TRANS­FOR­MA­TION at the heart of manda­tory au­dit firm ro­ta­tion

Au­dit­ing board’s im­per­a­tives for greater in­de­pen­dence are dis­missed as be­ing se­condary to BEE, writes Steve Kret­z­man

CityPress - - Business -

The mo­ti­va­tion be­hind the push by the In­de­pen­dent Reg­u­la­tory Board for Au­di­tors (Irba) for a manda­tory au­dit firm ro­ta­tion (MAFR) was not greater fi­nan­cial trans­parency, but trans­for­ma­tion in the au­dit­ing pro­fes­sion. This emerged dur­ing this week’s pub­lic hear­ings be­fore Par­lia­ment’s Stand­ing Com­mit­tee on Fi­nance about the board’s in­ten­tion.

Irba, a statu­tory body es­tab­lished to pro­tect the fi­nan­cial in­ter­ests of the pub­lic, an­nounced in Au­gust that it would im­ple­ment the MAFR from April 1 2023.

Among Irba’s ro­ta­tion re­quire­ments is that au­dit firms not serve a listed com­pany for more than 10 con­sec­u­tive years, and there­after only be el­i­gi­ble for reap­point­ment af­ter at least five years.

This was op­posed in sub­mis­sions put for­ward by KPMG, Deloitte, the King Com­mit­tee, the SA In­sti­tute of Char­tered Ac­coun­tants (Saica) and the CFO Forum, a pub­lic in­ter­est group in­volv­ing chief fi­nan­cial of­fi­cers from some of South Africa’s largest firms.

Al­though Irba’s CEO, Bernard Agul­has, ar­gued that the board’s aim in in­tro­duc­ing the MAFR was to strengthen au­di­tor in­de­pen­dence and en­hance au­dit qual­ity, the fi­nance com­mit­tee picked up on se­condary con­cerns re­lat­ing to the au­dit mar­ket be­ing dom­i­nated by four ma­jor firms – PwC, EY, Deloitte and KPMG – and the need for trans­for­ma­tion in the pro­fes­sion.

Par­tic­i­pants in the hear­ing noted that South Africa was ranked first out of 138 coun­tries for its au­dit­ing and re­port­ing stan­dards by the World Eco­nomic Forum’s Global Com­pet­i­tive­ness Re­port 2016/17.

They also pointed out that nu­mer­ous checks on au­dit­ing in­de­pen­dence were al­ready in place.

As the four-hour de­bate con­tin­ued, the fi­nance com­mit­tee said it was be­com­ing ap­par­ent that mar­ket con­cen­tra­tion and trans­for­ma­tion were the main driv­ers be­hind the MAFR.

“This de­bate is about trans­for­ma­tion. Ex­plain why the pri­mary aim is not re­lated to the se­condary aims,” said com­mit­tee chair Yunus Car­rim.

Car­rim said trans­for­ma­tion and di­lut­ing the au­dit mar­ket con­cen­tra­tion were “not ne­go­tiable” and ex­pressed con­cern that re­spected for­mer au­di­tor-gen­eral Terence Nombe­mbe, in his cur­rent po­si­tion as CEO of Saica, sub­mit­ted that the MAFR in iso­la­tion could not ad­dress these is­sues.

“We need clear re­search on what ex­actly we are con­cerned about,” said Nombe­mbe.

“Dif­fer­ent ob­jec­tives should not be mixed. We doubt the MAFR will con­trib­ute mean­ing­fully.”

He said there were “big­ger things we need to fa­cil­i­tate”, such as small, medium and mi­cro en­ter­prises not show­ing their po­ten­tial to catal­yse eco­nomic growth, and grad­u­ates fail­ing to find em­ploy­ment. He said with­out a full un­der­stand­ing of the ben­e­fits and chal­lenges of the MAFR, it could have the un­in­tended con­se­quences of in­creas­ing mar­ket con­cen­tra­tion and slow­ing trans­for­ma­tion.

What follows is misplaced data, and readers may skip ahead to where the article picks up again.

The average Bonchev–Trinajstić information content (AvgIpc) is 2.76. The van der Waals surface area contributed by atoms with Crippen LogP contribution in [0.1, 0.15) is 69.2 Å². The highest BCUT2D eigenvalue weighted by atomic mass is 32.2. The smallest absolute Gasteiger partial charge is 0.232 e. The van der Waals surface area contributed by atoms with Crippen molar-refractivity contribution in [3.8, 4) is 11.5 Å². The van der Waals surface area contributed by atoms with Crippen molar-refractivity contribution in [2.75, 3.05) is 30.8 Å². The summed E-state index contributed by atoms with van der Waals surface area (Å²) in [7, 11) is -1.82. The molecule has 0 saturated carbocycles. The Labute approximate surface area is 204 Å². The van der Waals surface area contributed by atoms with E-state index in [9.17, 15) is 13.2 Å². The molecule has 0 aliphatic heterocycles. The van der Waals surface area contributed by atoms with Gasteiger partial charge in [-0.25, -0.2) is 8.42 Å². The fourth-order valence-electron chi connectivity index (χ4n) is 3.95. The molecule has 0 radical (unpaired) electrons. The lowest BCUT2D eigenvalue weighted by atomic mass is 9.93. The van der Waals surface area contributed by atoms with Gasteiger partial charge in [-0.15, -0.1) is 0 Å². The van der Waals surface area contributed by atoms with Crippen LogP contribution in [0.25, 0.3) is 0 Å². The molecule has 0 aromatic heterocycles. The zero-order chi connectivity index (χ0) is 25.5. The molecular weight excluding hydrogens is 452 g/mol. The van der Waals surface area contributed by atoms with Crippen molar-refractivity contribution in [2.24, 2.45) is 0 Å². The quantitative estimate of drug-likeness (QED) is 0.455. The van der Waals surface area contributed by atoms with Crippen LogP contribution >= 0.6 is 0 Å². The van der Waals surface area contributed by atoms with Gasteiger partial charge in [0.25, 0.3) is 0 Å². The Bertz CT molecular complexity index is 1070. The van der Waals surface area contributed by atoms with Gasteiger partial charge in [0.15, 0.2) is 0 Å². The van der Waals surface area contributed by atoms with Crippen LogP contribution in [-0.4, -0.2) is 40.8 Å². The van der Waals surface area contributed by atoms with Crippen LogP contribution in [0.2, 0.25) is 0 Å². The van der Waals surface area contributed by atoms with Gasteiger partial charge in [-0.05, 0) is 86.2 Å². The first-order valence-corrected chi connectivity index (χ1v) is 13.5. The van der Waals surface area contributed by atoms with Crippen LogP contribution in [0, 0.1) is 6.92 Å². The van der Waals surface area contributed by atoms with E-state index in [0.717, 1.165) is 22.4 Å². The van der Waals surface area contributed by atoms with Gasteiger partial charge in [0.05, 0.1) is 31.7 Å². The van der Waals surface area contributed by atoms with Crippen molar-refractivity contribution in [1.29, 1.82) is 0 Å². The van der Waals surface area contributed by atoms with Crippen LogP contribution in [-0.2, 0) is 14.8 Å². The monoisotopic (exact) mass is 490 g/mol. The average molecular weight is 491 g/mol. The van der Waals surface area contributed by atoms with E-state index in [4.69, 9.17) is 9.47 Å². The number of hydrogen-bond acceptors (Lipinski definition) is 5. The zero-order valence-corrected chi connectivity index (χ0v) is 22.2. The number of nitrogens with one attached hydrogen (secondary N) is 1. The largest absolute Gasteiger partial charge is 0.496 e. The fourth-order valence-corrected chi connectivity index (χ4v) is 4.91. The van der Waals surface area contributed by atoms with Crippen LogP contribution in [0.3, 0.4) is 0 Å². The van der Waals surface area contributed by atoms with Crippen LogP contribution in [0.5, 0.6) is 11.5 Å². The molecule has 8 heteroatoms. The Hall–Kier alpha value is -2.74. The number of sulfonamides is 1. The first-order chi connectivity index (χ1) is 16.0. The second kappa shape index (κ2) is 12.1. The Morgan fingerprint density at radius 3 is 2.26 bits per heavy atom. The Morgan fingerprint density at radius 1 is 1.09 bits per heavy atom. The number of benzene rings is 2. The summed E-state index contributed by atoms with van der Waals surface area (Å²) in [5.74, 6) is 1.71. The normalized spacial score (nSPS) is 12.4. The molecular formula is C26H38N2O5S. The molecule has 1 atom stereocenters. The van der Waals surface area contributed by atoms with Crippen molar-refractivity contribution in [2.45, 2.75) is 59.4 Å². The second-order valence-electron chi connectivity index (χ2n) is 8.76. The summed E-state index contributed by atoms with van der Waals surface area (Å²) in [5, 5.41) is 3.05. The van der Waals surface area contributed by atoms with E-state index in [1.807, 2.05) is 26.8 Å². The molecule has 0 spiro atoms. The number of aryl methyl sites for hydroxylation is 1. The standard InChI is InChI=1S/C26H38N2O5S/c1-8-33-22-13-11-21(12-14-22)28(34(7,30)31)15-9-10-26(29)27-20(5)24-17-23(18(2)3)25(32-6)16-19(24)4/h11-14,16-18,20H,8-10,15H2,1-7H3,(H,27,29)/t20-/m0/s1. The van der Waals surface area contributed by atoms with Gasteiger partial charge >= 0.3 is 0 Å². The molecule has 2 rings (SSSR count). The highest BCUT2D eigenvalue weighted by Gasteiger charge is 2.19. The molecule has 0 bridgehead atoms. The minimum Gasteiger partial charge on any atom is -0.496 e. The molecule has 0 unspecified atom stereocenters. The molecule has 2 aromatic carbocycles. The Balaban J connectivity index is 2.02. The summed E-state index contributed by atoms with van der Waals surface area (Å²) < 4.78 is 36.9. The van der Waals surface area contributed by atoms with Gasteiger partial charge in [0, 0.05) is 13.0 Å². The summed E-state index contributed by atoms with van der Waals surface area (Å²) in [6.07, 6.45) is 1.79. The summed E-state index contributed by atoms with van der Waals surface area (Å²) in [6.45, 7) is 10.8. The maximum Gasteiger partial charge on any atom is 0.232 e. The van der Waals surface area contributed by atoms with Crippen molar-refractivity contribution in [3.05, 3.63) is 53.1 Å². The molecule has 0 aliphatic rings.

Lindie En­gel­brecht, a rep­re­sen­ta­tive of the King Com­mit­tee on Cor­po­rate Gov­er­nance, said au­di­tor in­de­pen­dence was al­ready in place through ex­ist­ing ro­bust mea­sures and the MAFR en­croached on share­hold­ers’ rights to im­pose their choice of au­di­tor.

An­gloGold Ashanti chief fi­nan­cial of­fi­cer (CFO) Chris­tine Ra­mon, speak­ing on be­half of the CFO Forum, said trans­for­ma­tion was not Irba’s man­date and there was no is­sue with au­di­tor in­de­pen­dence in South Africa.

Ra­mon said she “takes ex­cep­tion” to Irba’s sug­ges­tion that the re­la­tion­ship be­tween CFOs and au­di­tors was “cosy” and con­ducive to col­lu­sion, and de­fended trans­for­ma­tion ef­forts by the big four au­dit­ing firms, say­ing they had achieved Level 1 and 2 BEE sta­tus.

But the plea that PwC, EY, Deloitte and KPMG were trans­formed did not hold sway with the com­mit­tee.

Re­spond­ing to Deloitte’s as­ser­tion that it was an in­dus­try leader in trans­for­ma­tion as it was 36% black owned, Eco­nomic Free­dom Fight­ers MP Floyd Shivambu said this showed there was “a real cri­sis”.

“We need to el­e­vate this is­sue to a leg­isla­tive realm. It is an un­trans­formed in­dus­try,” added Shivambu.

The ANC’s Pinky Kekana called the big four – which, ac­cord­ing to Irba, hold 96% of the au­dit mar­ket for listed com­pa­nies – “an oli­garchy”.

Car­rim said a sec­ond round of pub­lic hear­ings would be held on March 17.

Irba’s cur­rent board lapses at the end of March, and the reg­u­la­tor ex­pressed his wish to fin­ish the two-year process to gazette the MAFR be­fore a new board was ap­pointed.

Speak­ing af­ter the hear­ing, Agul­has said Irba would not coun­te­nance any in­ten­tion to de­lay the pub­lic con­sul­ta­tion process, in the hope that a new board would change its mind.

“That we can­not do,” he said.

We need clear re­search on what ex­actly we are con­cerned about. Dif­fer­ent ob­jec­tives should not be mixed. We doubt the MAFR will con­trib­ute mean­ing­fully


CLASS CLOWNS Demon­stra­tors dressed as clowns take part in a protest on Wed­nes­day in front of the Euro­pean Par­lia­ment in Stras­bourg, France, against the con­tro­ver­sial Com­pre­hen­sive Eco­nomic Trade Agree­ment be­tween the EU and Canada. The EU na­tional par­lia­ments must ap­prove the agree­ment be­fore it can take full ef­fect

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